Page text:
Archived Story

A special day for our veterans

Published 11:56pm Tuesday, November 13, 2012

Armistice Day, Veterans Day and Memorial Day, the purpose for these days seem to confuse many Americans.

Armistice Day and Veterans Day are essentially the same. Armistice Day became a legal holiday in 1938 to honor the end of World War I and the men and women who served.

However, in 1954 after World War II and the KoreanWar,Congress changed the original wording in the legislation from “Armistice” to “Veterans.” Therefore, Nov. 11 officially became known as “Veterans Day.”

In 1968, Congress, in an effort to give federal employees an extra 3-day weekend, changed Veterans Day to the last Monday in October. Many veterans’ organizations did not like this and in 1975 Veterans Day was returned to Nov. 11.

What is the distinction between Veterans Day and Memorial Day? Memorial Day is to honor veterans who died in service to their country either during battle or as a result of injuries that occurred during battle. Although deceased veterans are remembered on Veterans Day, it is primarily to honor living veterans.

Here are some additional facts about Veterans Day. In other countries, Veterans Day is called Armistice Day or Remembrance Day. The song, “God Bless America” was first sung by Kate Smith in 1938 on Veterans Day at the New York World’s Fair. The Veterans Administration motto, “to care for him (any veteran) who shall have borne the battle and for his widow and orphan” is a quote from President Abraham Lincoln. There were 48 stars on the American flag when Veterans Day became a national holiday. (Beckett, 2009)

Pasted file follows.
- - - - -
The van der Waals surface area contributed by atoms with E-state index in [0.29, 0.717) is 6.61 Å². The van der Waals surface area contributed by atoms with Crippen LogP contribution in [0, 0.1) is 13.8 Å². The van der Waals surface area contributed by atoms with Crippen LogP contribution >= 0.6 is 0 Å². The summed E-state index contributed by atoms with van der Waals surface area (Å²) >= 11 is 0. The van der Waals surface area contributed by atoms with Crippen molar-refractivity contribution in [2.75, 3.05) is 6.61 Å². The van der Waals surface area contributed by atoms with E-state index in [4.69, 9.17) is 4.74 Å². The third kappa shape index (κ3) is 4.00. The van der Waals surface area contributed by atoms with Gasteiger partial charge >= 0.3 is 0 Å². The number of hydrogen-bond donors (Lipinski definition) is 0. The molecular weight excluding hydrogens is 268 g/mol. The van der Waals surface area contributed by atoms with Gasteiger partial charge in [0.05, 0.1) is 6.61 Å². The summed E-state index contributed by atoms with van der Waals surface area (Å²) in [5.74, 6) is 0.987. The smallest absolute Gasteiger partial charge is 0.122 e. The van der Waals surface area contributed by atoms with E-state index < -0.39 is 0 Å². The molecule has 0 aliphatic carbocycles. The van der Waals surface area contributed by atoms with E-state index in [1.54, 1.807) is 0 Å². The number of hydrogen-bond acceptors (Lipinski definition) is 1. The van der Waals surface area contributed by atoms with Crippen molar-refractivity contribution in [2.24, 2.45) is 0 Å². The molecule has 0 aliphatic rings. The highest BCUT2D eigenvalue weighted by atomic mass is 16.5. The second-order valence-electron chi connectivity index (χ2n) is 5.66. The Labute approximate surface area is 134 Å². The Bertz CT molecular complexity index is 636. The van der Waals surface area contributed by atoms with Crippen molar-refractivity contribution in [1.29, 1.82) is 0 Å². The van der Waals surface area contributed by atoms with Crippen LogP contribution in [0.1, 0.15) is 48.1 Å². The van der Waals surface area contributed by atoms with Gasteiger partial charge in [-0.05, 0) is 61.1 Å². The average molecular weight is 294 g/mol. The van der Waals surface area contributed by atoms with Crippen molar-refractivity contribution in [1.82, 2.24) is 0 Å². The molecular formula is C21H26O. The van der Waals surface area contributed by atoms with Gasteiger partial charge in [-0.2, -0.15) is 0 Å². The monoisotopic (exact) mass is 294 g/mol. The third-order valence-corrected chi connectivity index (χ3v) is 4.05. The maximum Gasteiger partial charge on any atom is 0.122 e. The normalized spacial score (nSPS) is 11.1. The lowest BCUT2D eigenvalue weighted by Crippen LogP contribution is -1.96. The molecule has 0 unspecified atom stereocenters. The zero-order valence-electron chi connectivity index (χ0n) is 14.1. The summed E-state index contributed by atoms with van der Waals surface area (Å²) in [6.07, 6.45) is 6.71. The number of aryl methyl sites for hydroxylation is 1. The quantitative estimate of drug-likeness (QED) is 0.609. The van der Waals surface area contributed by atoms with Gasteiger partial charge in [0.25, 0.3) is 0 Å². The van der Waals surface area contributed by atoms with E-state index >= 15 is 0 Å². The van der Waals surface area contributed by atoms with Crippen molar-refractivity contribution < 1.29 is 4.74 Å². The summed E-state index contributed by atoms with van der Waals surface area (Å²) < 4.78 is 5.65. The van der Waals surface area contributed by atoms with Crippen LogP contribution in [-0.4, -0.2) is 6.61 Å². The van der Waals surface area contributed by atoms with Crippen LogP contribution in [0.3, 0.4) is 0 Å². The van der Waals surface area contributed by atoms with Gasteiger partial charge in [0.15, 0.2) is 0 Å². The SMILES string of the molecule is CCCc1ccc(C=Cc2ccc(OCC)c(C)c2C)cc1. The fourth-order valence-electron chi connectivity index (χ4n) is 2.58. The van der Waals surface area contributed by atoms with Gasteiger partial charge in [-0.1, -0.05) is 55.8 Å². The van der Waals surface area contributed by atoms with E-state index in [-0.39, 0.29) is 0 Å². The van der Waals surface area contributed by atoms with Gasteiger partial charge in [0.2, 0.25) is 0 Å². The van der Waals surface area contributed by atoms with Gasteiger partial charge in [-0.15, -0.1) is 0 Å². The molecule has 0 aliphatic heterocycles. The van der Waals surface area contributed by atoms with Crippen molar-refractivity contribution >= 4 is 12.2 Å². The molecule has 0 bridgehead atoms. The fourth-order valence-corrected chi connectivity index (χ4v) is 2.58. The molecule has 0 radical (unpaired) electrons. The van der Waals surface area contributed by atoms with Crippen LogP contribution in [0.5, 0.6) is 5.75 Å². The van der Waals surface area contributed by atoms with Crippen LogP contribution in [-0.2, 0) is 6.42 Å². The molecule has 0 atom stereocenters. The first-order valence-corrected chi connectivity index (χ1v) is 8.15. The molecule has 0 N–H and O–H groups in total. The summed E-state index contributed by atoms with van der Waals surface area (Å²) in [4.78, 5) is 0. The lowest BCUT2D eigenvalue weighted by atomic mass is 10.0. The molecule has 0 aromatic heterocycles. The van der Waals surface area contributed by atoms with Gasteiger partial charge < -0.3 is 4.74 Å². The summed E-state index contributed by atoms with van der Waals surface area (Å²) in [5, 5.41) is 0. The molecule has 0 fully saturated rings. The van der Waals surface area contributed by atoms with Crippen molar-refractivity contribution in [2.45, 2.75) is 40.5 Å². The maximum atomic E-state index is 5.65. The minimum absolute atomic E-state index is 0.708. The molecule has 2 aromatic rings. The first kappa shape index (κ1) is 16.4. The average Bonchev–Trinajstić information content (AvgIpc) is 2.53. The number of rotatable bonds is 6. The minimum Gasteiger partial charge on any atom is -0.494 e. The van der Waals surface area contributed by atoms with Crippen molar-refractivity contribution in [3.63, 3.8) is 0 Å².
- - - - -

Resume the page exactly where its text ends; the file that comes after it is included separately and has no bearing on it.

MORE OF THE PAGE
A quote from my Daddy sums it quite well, “A debt of eternal gratitude is owed to veterans, past, present and future by we, the citizens, of this great country, and thus we honor you on this Veterans Day.” – Lawrence Tillmon


  • TetVet68

    Remember Pearl Harbor — Keep America Alert!

    (Now deceased) America’s oldest living Medal of Honor recipient, living his 101st year is former enlisted Chief Petty Officer, Aviation Chief Ordnanceman (ACOM), later wartime commissioned Lieutenant John W. Finn, U. S. Navy (Ret.). He is also the last surviving Medal of Honor, “The Day of Infamy”, Japanese Attack on the Hawaiian Islands, Naval Air Station, Kaneohe Bay, Oahu, Territory of Hawaii, 7 December 1941.

    (Now deceased) ‘Navy Centenarian Sailor’, 103 year old, former enlisted Chief Petty Officer, Aviation Chief Radioman (ACRM, Combat Aircrewman), later wartime commissioned Chief Warrant Officer Julio ‘Jay’ Ereneta, U. S. Navy (Ret.), is a thirty year career veteran of World War One and World War Two. He first flew aircrewman in August 1922; flew rearseat Radioman/Gunner (1920s/1930s) in the tactical air squadrons of the Navy’s first aircraft carriers, USS LANGLEY (CV-1) and USS LEXINGTON (CV-2).

    Visit my photo album tribute to these centenarian veteran shipmates:

    San Diego, California

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